Women’s History Month 2021
Lawler Twins: Lola and Lottie
Which twin arrived in the world first is a mystery, but what is known is the Lawler twins left their mark in the community of Kissimmee, Florida. Lottie and Lola Lawler were born on May 15, 1888, in Wildwood, Florida, to circuit-riding Methodist minister, Rev. Samuel W. Lawler and his wife Mary. The family was in Kissimmee from 1896-1898 and again from 1913-1916 when Rev. Lawler was minister of the First United Methodist Church. Living also in Alachua and Polk counties, Lottie and Lola chose to settle in Kissimmee where they would live out their lives.
Following her graduation from Florida Southern, Lola attended Florida State University, studied Christian education at Southern University in Texas and also studied at Northfield, New Hampshire. She worked for the Everglades Cypress Lumber Company in Loughman, Florida, as assistant bookkeeper. Later, Lola taught for two years in the Kissimmee schools, requiring her students to memorize quotations and scripture verses. A member of the Woman’s Club and charter member of the Business and Professional Woman’s Club (BPW), she served as president for both organizations. For four years, Lola was state elementary superintendent of the Methodist Church and served on the Board of Stewards of the First United Methodist Church in Kissimmee.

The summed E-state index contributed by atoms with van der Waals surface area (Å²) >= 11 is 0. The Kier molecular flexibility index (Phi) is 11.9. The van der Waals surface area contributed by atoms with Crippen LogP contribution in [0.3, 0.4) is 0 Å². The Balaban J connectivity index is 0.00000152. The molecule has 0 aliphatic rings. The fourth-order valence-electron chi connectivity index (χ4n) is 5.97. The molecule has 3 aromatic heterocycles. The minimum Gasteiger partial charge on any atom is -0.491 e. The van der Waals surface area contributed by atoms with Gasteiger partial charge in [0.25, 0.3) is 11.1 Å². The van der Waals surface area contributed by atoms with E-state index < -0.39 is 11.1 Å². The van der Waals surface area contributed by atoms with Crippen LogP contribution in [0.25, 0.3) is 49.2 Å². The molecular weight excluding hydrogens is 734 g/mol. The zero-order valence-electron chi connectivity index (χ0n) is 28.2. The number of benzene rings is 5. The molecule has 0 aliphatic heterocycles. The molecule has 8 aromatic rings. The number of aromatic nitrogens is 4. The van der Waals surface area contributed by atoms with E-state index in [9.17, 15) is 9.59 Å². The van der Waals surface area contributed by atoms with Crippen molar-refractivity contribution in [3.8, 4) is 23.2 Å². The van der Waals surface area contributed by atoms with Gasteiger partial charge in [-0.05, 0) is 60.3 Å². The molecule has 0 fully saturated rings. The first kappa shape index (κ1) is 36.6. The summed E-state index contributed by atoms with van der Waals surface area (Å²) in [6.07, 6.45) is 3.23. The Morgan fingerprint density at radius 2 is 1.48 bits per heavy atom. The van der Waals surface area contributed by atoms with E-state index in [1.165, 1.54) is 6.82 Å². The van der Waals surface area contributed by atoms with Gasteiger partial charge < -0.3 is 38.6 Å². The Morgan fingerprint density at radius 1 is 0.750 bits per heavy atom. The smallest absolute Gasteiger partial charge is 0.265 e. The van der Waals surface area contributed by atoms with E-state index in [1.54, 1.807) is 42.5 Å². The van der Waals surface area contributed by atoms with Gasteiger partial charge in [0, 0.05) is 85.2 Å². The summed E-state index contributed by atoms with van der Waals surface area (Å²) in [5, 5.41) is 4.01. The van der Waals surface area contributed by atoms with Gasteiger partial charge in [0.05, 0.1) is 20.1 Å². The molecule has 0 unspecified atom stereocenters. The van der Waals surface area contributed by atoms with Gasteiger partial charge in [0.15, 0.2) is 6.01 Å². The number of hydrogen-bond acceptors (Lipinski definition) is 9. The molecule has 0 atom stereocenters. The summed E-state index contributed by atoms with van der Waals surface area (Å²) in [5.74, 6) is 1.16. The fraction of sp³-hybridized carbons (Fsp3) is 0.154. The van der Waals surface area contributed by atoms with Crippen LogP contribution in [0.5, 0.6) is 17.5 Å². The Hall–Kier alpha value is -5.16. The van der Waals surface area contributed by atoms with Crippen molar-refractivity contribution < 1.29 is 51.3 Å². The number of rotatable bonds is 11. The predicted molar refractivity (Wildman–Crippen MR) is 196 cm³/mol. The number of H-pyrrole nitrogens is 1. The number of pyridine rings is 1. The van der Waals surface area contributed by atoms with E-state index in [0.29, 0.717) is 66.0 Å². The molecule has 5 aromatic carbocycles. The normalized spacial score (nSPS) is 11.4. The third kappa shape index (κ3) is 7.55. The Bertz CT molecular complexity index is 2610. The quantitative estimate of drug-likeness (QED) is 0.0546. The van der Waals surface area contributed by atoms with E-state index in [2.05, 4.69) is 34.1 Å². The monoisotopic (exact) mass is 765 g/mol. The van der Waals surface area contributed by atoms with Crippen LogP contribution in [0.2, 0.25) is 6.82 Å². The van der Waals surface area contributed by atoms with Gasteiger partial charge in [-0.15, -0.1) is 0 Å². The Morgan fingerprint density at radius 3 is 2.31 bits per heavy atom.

Of particular importance to Lola was the visual impression Kissimmee made on newcomers. As a member of the Garden Club, this afforded her the opportunity to organize a Beautification League for the City of Kissimmee in 1927. The League aided in a project of planting palms around the lakefront and shrubbery at the Community House. For many years, she also directed the plantings down the center of Broadway.
Lola Lawler passed away on November 16, 1966, and was buried in Rose Hill Cemetery in Kissimmee. The Woman’s Club honored her with a memorial window in the First United Methodist Church.
Lottie Lawler was often referred to as a “one-woman show.” She served as secretary for the Kissimmee Chamber of Commerce for six years during the 1930s and was elected vice-president of the Chamber in 1933. Lottie was also a charter member of the BPW, serving two years as president and also as district director. As a dare by the national BPW president in 1933, Lottie and another member from Tampa hitch-hiked 1,500 miles to the national BPW convention in 1933. She claimed the trip cost them each only $9.35.
Upon leaving the Chamber in 1936, Lottie entered into the real estate business with Lola. They established the Lawler Agency, located at 25 Broadway. Lottie also helped organize a regular Tuesday night program for the Kissimmee All-States Tourist Club. Like Lola, Lottie served on the Board of Stewards for the First United Methodist Church.
Lottie became a resident of John Milton Nursing Home and on April 7, 1970, the local BPW presented her with her own wheelchair, complete with the BPW emblem on the back. A tea was also given in her honor at the nursing home on May 17, designated by the club as “Lottie Lawler Day.” Lottie Lawler passed away on March 20, 1972, and rests beside Lola in Rose Hill Cemetery.
Written by Anza Bast
Sources: Ancestry.com; “Kissimmee Gazette” April 15, 1955, April 16, 1970, March 23, 1972; “Orlando Sentinel” December 2, 1966, April 22, 1970